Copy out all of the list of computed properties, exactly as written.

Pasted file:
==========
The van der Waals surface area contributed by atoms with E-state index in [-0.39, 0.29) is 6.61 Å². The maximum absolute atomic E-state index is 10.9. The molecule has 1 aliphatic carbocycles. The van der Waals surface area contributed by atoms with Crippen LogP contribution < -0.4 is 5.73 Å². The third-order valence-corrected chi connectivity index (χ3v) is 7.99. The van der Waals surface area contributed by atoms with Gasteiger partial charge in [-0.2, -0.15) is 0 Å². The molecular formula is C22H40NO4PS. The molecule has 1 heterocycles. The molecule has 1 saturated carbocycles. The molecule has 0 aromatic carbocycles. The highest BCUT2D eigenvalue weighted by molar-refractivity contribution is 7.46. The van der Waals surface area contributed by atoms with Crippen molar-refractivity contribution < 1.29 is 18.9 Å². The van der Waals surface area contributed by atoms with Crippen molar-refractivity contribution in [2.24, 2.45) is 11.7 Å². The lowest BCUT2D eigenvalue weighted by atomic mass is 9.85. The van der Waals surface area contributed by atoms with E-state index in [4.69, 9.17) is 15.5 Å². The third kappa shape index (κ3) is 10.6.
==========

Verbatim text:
The van der Waals surface area contributed by atoms with E-state index in [-0.39, 0.29) is 6.61 Å². The maximum absolute atomic E-state index is 10.9. The molecule has 1 aliphatic carbocycles. The van der Waals surface area contributed by atoms with Crippen LogP contribution < -0.4 is 5.73 Å². The third-order valence-corrected chi connectivity index (χ3v) is 7.99. The van der Waals surface area contributed by atoms with Gasteiger partial charge in [-0.2, -0.15) is 0 Å². The molecular formula is C22H40NO4PS. The molecule has 1 heterocycles. The molecule has 1 saturated carbocycles. The molecule has 0 aromatic carbocycles. The highest BCUT2D eigenvalue weighted by molar-refractivity contribution is 7.46. The van der Waals surface area contributed by atoms with Crippen molar-refractivity contribution < 1.29 is 18.9 Å². The van der Waals surface area contributed by atoms with Crippen molar-refractivity contribution in [2.24, 2.45) is 11.7 Å². The lowest BCUT2D eigenvalue weighted by atomic mass is 9.85. The van der Waals surface area contributed by atoms with E-state index in [4.69, 9.17) is 15.5 Å². The third kappa shape index (κ3) is 10.6.